Osteoporosis and diabetes mellitus

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Andrea Montagnani *
Massimo Alessandri
(*) Corresponding Author:
Andrea Montagnani | montagnaniand@gmail.com

Abstract

Introduction: Diabetes mellitus (DM) and osteoporotic fractures are major causes of mortality and morbidity in older subjects. Recent reports have revealed close association between fracture risk and DM types 1 and 2 (DM1 and DM2, respectively). Aim of this review is to highlight the importance of these diseases in the elderly and examine certain etiopathogenetic aspects of DM associated osteoporosis, which could be useful in management of diabetic patients.
Materials and methods: We searched the Embase and PubMed databases using diabetes, osteoporosis, and bone mineral density (BMD) as search terms and 1989-2009 as publication dates.
Discussion: The risk of fractures seems to be increased in both types of DM although DM2 seems to be associated with normal-high BMDs compared with the normal population. This apparent paradox could reflect greater bone frailty in diabetic patients that are unrelated to adipose tissue, hyperinsulinemia, deposition of advanced glycosylation end products in collagen, reduced serum IGF-1 levels, hypercalciuria, renal failure, microangiopathy, and/or inflammation. Diabetic patients’ propensity to fall and multiple comorbidities might also explain their higher fracture rates. The effects of drugs that inhibit bone resorption in diabetic patients are probably similar to those obtained in nondiabetics although there is little information on this issue. In general, effective treatment of diabetes has positive effects on bone metabolism. Metformin acts directly on bone tissue, reducing AGE accumulation, and insulin has direct effects on osteoclast activity. In contrast, the thiazolidinediones seem to have negative effects since they orient mesenchymal progenitor cell differentiation toward adipose rather than bone tissue. Incretin therapy is a newer approach that appears to modify interactions between nutrition and bone turnover (e.g., postprandial suppression of bone resorption).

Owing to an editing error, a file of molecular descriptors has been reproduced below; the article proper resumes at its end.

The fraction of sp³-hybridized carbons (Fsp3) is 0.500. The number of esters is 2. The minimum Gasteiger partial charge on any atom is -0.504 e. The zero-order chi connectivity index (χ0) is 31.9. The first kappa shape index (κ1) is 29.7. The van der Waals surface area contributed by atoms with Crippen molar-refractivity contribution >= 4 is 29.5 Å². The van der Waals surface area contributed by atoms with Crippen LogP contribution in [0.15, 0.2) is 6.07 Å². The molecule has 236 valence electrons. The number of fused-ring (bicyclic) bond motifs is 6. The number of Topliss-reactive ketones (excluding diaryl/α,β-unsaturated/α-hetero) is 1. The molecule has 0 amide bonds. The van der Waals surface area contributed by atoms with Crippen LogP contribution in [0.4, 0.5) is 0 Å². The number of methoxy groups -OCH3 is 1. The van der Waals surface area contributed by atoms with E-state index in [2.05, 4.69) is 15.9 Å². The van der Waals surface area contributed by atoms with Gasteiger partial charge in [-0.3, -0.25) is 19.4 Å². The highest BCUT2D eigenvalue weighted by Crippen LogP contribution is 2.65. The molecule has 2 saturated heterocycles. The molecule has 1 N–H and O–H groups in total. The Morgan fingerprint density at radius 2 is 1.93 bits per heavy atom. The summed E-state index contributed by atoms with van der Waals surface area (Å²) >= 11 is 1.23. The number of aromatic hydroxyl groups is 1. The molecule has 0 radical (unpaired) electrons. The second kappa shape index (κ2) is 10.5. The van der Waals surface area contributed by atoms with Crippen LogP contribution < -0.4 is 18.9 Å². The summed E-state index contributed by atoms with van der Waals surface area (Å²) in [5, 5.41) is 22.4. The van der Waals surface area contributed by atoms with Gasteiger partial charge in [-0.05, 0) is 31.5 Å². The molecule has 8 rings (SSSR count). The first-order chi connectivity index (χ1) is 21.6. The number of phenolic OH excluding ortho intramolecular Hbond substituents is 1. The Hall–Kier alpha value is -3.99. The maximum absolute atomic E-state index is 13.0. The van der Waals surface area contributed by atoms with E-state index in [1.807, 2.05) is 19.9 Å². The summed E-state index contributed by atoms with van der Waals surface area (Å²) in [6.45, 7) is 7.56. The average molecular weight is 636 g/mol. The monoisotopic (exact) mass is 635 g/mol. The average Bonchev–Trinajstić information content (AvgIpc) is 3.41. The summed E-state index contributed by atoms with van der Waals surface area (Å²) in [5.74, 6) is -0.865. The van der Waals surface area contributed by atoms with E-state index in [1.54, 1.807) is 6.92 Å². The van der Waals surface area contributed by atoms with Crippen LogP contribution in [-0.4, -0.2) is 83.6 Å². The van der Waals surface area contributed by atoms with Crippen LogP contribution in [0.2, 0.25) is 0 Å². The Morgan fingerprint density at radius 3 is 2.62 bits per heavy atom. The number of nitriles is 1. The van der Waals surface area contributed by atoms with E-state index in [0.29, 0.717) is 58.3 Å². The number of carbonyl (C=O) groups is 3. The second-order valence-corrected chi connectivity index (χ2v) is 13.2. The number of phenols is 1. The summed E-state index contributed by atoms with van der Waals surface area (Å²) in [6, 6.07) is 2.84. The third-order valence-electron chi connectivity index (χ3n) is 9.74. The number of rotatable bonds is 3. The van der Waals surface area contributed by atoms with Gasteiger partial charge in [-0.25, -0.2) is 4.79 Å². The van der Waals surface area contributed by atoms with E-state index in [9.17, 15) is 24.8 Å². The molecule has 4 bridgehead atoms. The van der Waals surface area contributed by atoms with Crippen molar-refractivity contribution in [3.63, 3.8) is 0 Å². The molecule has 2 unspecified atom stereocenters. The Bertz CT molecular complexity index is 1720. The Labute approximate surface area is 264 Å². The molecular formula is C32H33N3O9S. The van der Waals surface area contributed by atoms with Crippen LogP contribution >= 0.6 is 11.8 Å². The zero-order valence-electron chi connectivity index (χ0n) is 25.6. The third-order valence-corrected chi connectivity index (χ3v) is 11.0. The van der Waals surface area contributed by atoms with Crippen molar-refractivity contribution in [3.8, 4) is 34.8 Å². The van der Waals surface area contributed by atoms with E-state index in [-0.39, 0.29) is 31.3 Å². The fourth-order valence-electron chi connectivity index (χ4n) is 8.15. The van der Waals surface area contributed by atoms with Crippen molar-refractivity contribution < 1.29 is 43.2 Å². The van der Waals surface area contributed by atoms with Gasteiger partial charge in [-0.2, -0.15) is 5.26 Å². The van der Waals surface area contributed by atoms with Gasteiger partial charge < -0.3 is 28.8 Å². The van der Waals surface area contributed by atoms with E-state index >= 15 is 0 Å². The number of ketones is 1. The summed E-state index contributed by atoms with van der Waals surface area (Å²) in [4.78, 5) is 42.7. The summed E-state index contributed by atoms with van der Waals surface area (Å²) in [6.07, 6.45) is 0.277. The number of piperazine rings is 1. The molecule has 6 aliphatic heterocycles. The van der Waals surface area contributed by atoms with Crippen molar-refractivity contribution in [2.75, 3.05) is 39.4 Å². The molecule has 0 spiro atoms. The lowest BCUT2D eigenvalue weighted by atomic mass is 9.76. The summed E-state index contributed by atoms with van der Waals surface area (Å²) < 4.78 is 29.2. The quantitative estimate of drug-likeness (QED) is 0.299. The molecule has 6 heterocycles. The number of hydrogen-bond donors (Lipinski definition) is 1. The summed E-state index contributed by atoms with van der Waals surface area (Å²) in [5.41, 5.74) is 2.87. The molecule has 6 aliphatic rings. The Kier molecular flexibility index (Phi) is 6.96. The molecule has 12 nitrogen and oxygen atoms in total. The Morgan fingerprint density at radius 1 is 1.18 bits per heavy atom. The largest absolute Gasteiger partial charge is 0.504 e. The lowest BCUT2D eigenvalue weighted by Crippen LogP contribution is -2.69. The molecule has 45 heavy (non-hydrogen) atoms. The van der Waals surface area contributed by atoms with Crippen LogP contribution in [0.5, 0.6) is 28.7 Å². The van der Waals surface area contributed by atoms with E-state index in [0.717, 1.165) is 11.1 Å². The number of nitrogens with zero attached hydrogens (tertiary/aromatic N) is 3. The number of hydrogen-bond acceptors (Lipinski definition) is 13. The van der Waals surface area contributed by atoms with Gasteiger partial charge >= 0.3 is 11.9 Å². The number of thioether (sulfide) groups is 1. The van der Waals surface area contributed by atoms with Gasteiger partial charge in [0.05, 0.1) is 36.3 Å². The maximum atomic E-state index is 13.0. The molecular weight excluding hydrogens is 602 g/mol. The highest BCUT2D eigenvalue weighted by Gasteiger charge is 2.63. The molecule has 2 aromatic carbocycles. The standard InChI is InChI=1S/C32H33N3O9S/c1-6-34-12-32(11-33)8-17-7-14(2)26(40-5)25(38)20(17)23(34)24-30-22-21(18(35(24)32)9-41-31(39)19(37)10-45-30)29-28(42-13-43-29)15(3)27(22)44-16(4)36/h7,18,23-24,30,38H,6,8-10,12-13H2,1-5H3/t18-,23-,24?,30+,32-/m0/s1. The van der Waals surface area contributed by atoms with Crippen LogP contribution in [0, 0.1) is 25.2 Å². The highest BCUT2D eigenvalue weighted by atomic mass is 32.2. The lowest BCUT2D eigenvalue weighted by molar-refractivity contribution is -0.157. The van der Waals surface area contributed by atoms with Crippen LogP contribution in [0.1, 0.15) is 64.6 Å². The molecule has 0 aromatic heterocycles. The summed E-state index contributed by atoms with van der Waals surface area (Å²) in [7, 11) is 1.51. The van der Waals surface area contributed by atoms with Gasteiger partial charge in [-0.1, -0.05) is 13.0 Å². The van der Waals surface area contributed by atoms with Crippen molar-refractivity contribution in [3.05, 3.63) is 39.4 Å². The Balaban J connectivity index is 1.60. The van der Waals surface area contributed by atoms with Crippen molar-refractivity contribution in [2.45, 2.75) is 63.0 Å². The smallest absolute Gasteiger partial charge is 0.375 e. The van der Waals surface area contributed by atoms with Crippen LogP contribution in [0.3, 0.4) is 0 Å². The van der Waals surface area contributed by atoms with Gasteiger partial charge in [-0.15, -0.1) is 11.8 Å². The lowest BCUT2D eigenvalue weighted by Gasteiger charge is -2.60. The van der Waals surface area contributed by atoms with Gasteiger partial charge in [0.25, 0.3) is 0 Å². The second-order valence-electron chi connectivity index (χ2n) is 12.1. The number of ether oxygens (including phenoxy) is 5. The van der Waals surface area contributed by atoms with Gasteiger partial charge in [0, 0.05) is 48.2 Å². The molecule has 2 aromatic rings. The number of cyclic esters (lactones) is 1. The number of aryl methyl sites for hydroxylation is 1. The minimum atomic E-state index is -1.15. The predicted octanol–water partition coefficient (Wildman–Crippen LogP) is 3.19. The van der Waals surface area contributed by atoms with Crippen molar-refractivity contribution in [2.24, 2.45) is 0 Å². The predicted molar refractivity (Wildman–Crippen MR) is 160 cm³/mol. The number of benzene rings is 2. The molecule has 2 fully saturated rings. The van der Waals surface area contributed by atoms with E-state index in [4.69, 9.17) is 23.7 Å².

Conclusions: Better understanding of how diabetes and its treatment influence bone tissue could lead to more effective strategies for preventing fractures in diabetic patients. More investigation is needed to determine whether conventional osteoporotic therapy is fully effective in patients with DM.

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